This chapter discusses the Chinese authorities’ changing human rights rhetoric and practices around human rights, with a focus on the post-Mao era’s discourse of ‘human rights with Chinese characteristics’. It argues that an influential view, according to which human rights are politically neutral, has accommodated this discourse and muted human rights-based criticism of the Chinese political system and its systemic obstacles to better human rights protection. On this basis, it calls for a re-politicization of our understanding of human rights.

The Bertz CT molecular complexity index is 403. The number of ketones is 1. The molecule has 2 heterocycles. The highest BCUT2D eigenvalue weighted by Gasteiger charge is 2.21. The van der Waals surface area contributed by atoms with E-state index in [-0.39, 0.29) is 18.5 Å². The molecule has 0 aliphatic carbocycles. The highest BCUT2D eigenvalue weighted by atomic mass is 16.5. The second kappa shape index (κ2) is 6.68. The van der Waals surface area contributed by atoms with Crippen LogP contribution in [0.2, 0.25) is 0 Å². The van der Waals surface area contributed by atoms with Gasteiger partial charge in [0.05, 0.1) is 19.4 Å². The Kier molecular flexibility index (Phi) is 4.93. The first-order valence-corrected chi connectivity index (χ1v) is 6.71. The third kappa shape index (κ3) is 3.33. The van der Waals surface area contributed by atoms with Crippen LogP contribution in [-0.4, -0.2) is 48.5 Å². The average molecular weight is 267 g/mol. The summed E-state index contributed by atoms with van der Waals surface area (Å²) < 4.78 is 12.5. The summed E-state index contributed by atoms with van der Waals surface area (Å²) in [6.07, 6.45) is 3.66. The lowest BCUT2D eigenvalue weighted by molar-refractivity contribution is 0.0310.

China’s human rights lawyers, a relatively small group of legal professionals who emerged in the post-Mao era, insist that the Party-State follow the law in all cases, including those deemed “sensitive” by the authorities. Throughout their existence, they have faced a repressive system that treats their advocacy as criminal acts of disobedience and subversion. In the Xi Jinping era, the contrast between their liberal outlook and a system in authoritarian (or neo-totalitarian) regression has become sharper, and rights defenders are now increasingly treated as enemies. As they are pushed to engage in legal resistance, the lawyers draw on, and test the boundaries of, the right of resistance as a human right.